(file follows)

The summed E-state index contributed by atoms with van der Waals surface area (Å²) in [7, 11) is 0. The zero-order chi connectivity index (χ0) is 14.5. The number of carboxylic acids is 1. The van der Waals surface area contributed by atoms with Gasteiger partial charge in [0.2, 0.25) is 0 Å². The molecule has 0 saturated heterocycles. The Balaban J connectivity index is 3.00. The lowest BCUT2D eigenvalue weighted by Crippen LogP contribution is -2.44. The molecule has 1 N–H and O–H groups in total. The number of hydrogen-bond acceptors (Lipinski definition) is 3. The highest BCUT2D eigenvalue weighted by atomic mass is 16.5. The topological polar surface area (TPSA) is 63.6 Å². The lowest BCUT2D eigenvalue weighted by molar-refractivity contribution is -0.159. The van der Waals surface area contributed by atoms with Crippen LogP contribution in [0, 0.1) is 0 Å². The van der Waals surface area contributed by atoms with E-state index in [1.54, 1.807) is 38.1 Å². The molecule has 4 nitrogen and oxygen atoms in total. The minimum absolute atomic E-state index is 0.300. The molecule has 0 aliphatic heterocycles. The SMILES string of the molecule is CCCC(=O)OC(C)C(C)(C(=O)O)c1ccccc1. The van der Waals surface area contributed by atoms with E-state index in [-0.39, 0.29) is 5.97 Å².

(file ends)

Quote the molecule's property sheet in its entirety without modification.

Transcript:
The summed E-state index contributed by atoms with van der Waals surface area (Å²) in [7, 11) is 0. The zero-order chi connectivity index (χ0) is 14.5. The number of carboxylic acids is 1. The van der Waals surface area contributed by atoms with Gasteiger partial charge in [0.2, 0.25) is 0 Å². The molecule has 0 saturated heterocycles. The Balaban J connectivity index is 3.00. The lowest BCUT2D eigenvalue weighted by Crippen LogP contribution is -2.44. The molecule has 1 N–H and O–H groups in total. The number of hydrogen-bond acceptors (Lipinski definition) is 3. The highest BCUT2D eigenvalue weighted by atomic mass is 16.5. The topological polar surface area (TPSA) is 63.6 Å². The lowest BCUT2D eigenvalue weighted by molar-refractivity contribution is -0.159. The van der Waals surface area contributed by atoms with Crippen LogP contribution in [0, 0.1) is 0 Å². The van der Waals surface area contributed by atoms with E-state index in [1.54, 1.807) is 38.1 Å². The molecule has 4 nitrogen and oxygen atoms in total. The minimum absolute atomic E-state index is 0.300. The molecule has 0 aliphatic heterocycles. The SMILES string of the molecule is CCCC(=O)OC(C)C(C)(C(=O)O)c1ccccc1. The van der Waals surface area contributed by atoms with E-state index in [-0.39, 0.29) is 5.97 Å².